“…a central aspect of being human throughout life encompasses sex, gender identities and roles, sexual orientation, eroticism, pleasure, intimacy and reproduction. Sexuality is experienced and expressed in thoughts, fantasies, desires, beliefs, attitudes, values, behaviours, practices, roles and relationships. While sexuality can include all of these dimensions, not all of them are always experienced or expressed. Sexuality is influenced by the interaction of biological, psychological, social, economic, political, cultural, legal, historical, religious and spiritual factors.” (WHO, 2006a)
According to the 2018 National College Health Association survey of GVSU students:
- 74% of students are sexually active
- 49% of students that had vaginal sex within the last 30 days used a condom or other protective barrier
- 14.5% of students who had anal sex within the last 30 days used a condom or other protective barrier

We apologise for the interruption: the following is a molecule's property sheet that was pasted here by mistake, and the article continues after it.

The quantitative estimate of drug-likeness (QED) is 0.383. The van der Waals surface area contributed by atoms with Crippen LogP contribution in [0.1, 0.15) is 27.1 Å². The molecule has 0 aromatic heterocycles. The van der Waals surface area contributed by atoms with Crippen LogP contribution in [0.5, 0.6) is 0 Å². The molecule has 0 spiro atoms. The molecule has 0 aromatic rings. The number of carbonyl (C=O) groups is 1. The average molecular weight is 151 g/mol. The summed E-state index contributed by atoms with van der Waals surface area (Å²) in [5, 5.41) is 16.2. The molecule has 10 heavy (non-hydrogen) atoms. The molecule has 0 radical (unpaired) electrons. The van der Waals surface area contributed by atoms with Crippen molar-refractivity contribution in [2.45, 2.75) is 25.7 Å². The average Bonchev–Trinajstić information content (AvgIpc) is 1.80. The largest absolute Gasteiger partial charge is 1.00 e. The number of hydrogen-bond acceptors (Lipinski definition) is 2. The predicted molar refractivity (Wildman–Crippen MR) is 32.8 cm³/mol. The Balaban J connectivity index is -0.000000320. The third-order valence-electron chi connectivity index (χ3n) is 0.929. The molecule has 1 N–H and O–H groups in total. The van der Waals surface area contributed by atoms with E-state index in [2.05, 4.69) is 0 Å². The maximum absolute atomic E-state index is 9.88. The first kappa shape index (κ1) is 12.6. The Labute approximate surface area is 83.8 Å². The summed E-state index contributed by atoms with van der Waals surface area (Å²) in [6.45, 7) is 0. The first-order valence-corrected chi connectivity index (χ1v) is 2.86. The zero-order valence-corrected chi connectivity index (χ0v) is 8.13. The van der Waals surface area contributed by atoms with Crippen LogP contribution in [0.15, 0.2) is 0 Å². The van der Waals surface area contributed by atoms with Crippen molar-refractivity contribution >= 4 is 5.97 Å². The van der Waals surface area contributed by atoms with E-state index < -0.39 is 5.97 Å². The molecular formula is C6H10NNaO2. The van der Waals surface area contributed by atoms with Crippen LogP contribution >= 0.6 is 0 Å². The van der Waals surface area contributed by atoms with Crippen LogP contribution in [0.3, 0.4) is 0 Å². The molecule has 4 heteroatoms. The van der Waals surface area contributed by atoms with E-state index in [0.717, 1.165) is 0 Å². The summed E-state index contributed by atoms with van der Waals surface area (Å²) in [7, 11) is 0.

- 59% of students (or their partners) used contraceptives the last time they had vaginal sex
- 23% of students had unprotected sex within the last 12 months when drinking alcohol
*2022 data available soon.
Sexual Health programming at GVSU:
- 27 participants in sexual health presentations with the WIT Peer Educators (Sex Ed Week not included)
- 181 participants over 13 events during Sex Ed Week
- 1400 condoms distributed via mail
- 6687 Safer Sex supplies distributed via Ask WIT Cart
- 167 STI screenings during free on campus testing
Check out RecWell's Annual Report for more.
Just a Few Topics
We can't possibly share all the information you might need for your sexual health while at GVSU and beyond. But, here are some content areas and resources we trust!